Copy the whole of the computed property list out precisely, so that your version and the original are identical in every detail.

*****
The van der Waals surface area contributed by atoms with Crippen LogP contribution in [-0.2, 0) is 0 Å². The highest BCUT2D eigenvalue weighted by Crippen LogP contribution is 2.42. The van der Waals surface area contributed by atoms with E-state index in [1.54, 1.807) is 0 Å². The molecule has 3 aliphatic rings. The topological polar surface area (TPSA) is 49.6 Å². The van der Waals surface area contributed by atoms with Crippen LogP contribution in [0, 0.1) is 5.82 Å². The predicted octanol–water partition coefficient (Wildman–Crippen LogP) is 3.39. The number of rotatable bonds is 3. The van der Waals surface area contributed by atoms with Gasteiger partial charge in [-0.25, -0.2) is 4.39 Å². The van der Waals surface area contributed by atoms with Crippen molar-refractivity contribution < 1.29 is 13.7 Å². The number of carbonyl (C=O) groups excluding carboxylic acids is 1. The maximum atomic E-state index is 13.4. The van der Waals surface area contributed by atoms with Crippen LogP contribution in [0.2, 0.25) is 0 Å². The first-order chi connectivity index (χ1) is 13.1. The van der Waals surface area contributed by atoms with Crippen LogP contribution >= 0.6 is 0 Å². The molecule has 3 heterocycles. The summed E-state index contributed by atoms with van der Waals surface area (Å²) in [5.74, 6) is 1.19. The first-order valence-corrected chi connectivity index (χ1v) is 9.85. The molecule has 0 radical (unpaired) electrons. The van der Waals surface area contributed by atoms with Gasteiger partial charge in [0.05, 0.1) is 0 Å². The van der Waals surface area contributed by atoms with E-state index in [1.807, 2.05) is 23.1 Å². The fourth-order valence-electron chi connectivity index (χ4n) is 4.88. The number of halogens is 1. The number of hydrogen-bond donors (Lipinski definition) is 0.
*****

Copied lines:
The van der Waals surface area contributed by atoms with Crippen LogP contribution in [-0.2, 0) is 0 Å². The highest BCUT2D eigenvalue weighted by Crippen LogP contribution is 2.42. The van der Waals surface area contributed by atoms with E-state index in [1.54, 1.807) is 0 Å². The molecule has 3 aliphatic rings. The topological polar surface area (TPSA) is 49.6 Å². The van der Waals surface area contributed by atoms with Crippen LogP contribution in [0, 0.1) is 5.82 Å². The predicted octanol–water partition coefficient (Wildman–Crippen LogP) is 3.39. The number of rotatable bonds is 3. The van der Waals surface area contributed by atoms with Gasteiger partial charge in [-0.25, -0.2) is 4.39 Å². The van der Waals surface area contributed by atoms with Crippen molar-refractivity contribution < 1.29 is 13.7 Å². The number of carbonyl (C=O) groups excluding carboxylic acids is 1. The maximum atomic E-state index is 13.4. The van der Waals surface area contributed by atoms with Crippen LogP contribution in [0.2, 0.25) is 0 Å². The first-order chi connectivity index (χ1) is 13.1. The van der Waals surface area contributed by atoms with Crippen LogP contribution >= 0.6 is 0 Å². The molecule has 3 heterocycles. The summed E-state index contributed by atoms with van der Waals surface area (Å²) in [5.74, 6) is 1.19. The first-order valence-corrected chi connectivity index (χ1v) is 9.85. The molecule has 0 radical (unpaired) electrons. The van der Waals surface area contributed by atoms with Gasteiger partial charge in [0.05, 0.1) is 0 Å². The van der Waals surface area contributed by atoms with E-state index in [1.807, 2.05) is 23.1 Å². The fourth-order valence-electron chi connectivity index (χ4n) is 4.88. The number of halogens is 1. The number of hydrogen-bond donors (Lipinski definition) is 0.